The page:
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Introduction

This guide contains simple steps showing how to transact data and run a simple query. However, there are a few topics you might benefit from learning about before you get too far with attempting to use Crux:

  • EDN – the extensible data notation format used throughout the Crux APIs, see Essential EDN for Crux.

  • The Datalog query language – Crux supports an EDN-flavoured version of Datalog. The Queries section within this documentation provides a good overview. You can also find an interactive tutorial for EDN-flavoured Datalog here.

  • Clojure – whilst a complete Java and HTTP API is provided, a basic understanding of Clojure is recommended – Clojure is a succinct and pragmatic data-oriented language with strong support for immutability and parallelism. See Clojure.org.

Setting Up

Follow the below steps to quickly set yourself up a Crux playground…​

Project Dependency

First add the crux-core module as a project dependency:

  juxt/crux-core {:mvn/version "20.09-1.11.0-beta"}

Start a Crux node

(require '[crux.api :as crux]
         '[clojure.java.io :as io])

(defn start-standalone-node ^crux.api.ICruxAPI [storage-dir]
  (crux/start-node {:crux.node/topology '[crux.standalone/topology]
                    :crux.standalone/event-log-dir (io/file storage-dir "event-log")
                    :crux.kv/db-dir (io/file storage-dir "indexes")}))

(comment ; which can be used as
  (def node (start-standalone-node "crux-store")))

For the purposes of this "Hello World" we are using the simplest configuration of Crux, which only requires the crux-core module. All of the logs and indexes are held purely in-memory, so your data won’t be persisted across restarts. This is useful when testing and experimenting as there is no additional complexity or stateful use of Kafka or RocksDB to think about.

Once started, the node gives us access to an empty Crux database instance and API for running transactions and issuing queries. Depending on how you configure your topology, multiple nodes may share the same database, but in this case your node exclusively owns the database instance. If a Kafka or JDBC module topology was used instead then the same database instance would be available across multiple nodes to provide fault-tolerant durability, high-availabilty and horizontal scaling.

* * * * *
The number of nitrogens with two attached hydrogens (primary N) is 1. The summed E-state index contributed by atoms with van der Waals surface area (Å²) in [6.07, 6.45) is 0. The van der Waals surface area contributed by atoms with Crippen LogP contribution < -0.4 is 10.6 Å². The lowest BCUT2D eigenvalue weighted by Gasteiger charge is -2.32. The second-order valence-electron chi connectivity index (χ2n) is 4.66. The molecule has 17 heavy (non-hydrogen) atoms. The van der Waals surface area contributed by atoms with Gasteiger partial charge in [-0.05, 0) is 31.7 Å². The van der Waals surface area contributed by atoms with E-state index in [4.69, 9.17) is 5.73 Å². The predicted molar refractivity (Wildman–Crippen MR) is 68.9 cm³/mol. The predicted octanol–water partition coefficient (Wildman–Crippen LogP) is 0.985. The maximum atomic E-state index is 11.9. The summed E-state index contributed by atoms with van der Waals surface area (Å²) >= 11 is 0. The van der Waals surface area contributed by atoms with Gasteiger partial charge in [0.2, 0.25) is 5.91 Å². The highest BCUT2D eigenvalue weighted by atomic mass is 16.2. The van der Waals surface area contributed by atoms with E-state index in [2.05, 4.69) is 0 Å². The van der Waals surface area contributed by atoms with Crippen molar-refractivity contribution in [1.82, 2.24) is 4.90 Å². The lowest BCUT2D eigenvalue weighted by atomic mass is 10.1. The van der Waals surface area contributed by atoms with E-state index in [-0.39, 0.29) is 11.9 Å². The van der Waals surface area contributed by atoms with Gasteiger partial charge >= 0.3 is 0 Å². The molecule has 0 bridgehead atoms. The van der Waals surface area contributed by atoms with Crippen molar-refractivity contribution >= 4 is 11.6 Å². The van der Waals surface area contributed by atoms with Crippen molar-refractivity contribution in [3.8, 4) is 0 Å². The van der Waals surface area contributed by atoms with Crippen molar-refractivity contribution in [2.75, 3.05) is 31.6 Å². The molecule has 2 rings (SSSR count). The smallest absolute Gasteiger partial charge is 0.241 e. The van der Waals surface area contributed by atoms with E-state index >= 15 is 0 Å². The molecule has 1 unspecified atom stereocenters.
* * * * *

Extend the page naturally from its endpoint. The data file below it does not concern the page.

Transacting

(crux/submit-tx
 node
 [[:crux.tx/put
   {:crux.db/id :dbpedia.resource/Pablo-Picasso ; id
    :name "Pablo"
    :last-name "Picasso"}
   #inst "2018-05-18T09:20:27.966-00:00"]]) ; valid time

Querying

A query executes against a db context. This db context represents the database "as a value" at a fixed & consistent point-in-time against which other APIs can be used. The db context should be thought of as a lightweight reference - it is not a container for a resource or lock. The point-in-time is implicitly "now", unless otherwise specified, and there the context returned represents the latest view of the database following the most recently processed transaction. The main query API is eager but you may also consume the results lazily as the entire Crux query engine and index structure is lazy by design.

(crux/q (crux/db node)
        '{:find [e]
          :where [[e :name "Pablo"]]})

You should get:

#{[:dbpedia.resource/Pablo-Picasso]}

An entity query would be:

(crux/entity (crux/db node) :dbpedia.resource/Pablo-Picasso)

You should get:

{:crux.db/id :dbpedia.resource/Pablo-Picasso
 :name "Pablo"
 :last-name "Picasso"}

Next Steps

Now you know the basics of how to interact with Crux you may want to dive into our tutorials. Otherwise, let’s take a look at further options for setting up Crux.